# 8.5 Schemata and the Schema Theorem

The notion of schemata and the Schema theorem provide the theoretical background why genetic algorithms work so well in practice. The notion of schemata is fundamental to the following analysis. After introducing it the Schema theorem will be deduced.

The theoretical background of genetic algorithms is seen most clearly using the binary string representation and the classic algorithm (cf. Section 8.4.2). First the wildcard  shall match any single component of a vector. A schema is built of the alphabet of genes (the fixed components) augmented by the wildcard symbol [49,77], e.g., matches and if the alphabet is . Hence a schema represents all strings of the search space which match the schema at all components except .

The following analysis is performed for the classic genetic algorithm, whose inner loop is the following.

1. .
2. Select the new population from the old one by single string selection based on a positive fitness function.
3. Recombine by one point crossover and mutation.
4. Evaluate .
5. Repeat.
First we give some definitions. Let denote the defining length of a schema , i.e., the distance between the first and the last fixed component. It measures how compact the information contained in a schema is. For example . Let denote the order of the schema , i.e., the number of fixed components. For example . Let be the fitness of the schema  at time , i.e., the average fitness of all strings in the population that are matched by . If matches the individuals , then , where is the fitness of a single individual . Finally is the total fitness of the whole population at time , i.e., . is the size of the population at time .

In the single string selection step of the classic genetic algorithm considered, an individual has the probability of being selected. After the selection step it is expected that

strings match the schema , since matches individuals, the number of single string selections is , and the probability that an average string matched by  is selected in a single string selection is .

Introducing the average fitness of the population , this can be written as

The interpretation of this formula is that the number of individuals matching a schema  grows in each time step like the ratio of the fitness of  and the total fitness. Thus an above average schema, i.e., a schema with , will proliferate successfully in the next generation, but a below average schema will not. In the long term the formula implies that above average schemata will proliferate exponentially.

The next step after selection is recombination, i.e., crossover and mutation, where new individuals are introduced into the population. The effects of crossover are considered first. A crossover site is selected uniformly among possible sites, where is the length of the vector representing an individual. Hence is the probability that the schema  is destroyed if a certain vector (or chromosome) undergoes crossover, and thus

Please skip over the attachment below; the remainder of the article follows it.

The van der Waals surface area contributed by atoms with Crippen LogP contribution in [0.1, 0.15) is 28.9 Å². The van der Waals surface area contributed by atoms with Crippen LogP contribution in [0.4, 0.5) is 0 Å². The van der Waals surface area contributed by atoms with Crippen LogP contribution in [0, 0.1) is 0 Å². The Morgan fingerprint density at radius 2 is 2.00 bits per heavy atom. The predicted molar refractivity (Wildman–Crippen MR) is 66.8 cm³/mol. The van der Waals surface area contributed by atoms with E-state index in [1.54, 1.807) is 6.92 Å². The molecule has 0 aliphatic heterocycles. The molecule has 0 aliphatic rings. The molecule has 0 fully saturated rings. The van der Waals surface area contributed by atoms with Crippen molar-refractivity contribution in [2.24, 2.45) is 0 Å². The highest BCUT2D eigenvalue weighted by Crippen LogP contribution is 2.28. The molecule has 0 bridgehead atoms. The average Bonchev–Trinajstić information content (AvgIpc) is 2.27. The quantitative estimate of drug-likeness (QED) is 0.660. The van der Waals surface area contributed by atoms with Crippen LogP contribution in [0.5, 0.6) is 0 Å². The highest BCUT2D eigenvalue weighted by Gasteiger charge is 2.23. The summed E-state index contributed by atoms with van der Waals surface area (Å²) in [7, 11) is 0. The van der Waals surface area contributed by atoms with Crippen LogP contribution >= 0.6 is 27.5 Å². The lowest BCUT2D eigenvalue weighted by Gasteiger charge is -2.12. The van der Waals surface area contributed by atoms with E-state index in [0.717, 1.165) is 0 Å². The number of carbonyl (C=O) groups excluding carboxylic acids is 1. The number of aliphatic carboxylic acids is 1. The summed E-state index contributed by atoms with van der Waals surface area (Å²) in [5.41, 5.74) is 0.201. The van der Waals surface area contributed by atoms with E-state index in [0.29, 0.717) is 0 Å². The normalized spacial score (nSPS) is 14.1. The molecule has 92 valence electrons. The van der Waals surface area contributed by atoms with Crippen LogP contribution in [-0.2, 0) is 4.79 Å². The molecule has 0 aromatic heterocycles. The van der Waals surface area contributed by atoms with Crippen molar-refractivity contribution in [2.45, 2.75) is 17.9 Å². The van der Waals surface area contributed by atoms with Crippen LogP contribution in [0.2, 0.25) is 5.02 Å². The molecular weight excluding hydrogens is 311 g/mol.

holds for the probability of its survival, where is the probability of crossover. is greater equal, and not equal, to the right hand side, since it may happen that a schema is conserved after splitting it in middle if both ancestors happen to contain parts of the schema at the right places.

Thus taking into account selection and crossover, the number of individuals matching a schema  can be estimated by

The final operator to be considered is mutation. Let be the probability that a single component is changed. Since mutations are independent from one another, the probability that a schema  survives a mutation is

Furthermore , since .

Hence the final estimation of is

which takes selection, crossover, and mutation in the classic genetic algorithm into account.

The Schema theorem can thus be stated as follows [40,77,13].

Theorem 8..1 (Schema Theorem)   The inequality

holds with the above notation. This means that short, low order, above average schemata receive exponentially increasing trials in subsequent generations of the classic genetic algorithm and below average schemata receive exponentially decreasing trials.

Finally it is noted that this inequality was derived for the classic genetic algorithm described at the beginning of this section and assuming that the fitness function is positive. A positive function can, however, always be achieved using a suitable transformation. This inequality gives insight how genetic algorithms work and why they can sample big search spaces very fast. Above average schemata receive exponentially increasing attention and they are combined by crossover. Furthermore mutation increases the variability of the population, but the disruptive effective of the crossover and mutation operators is not significant for short schemata.

Clemens Heitzinger 2003-05-08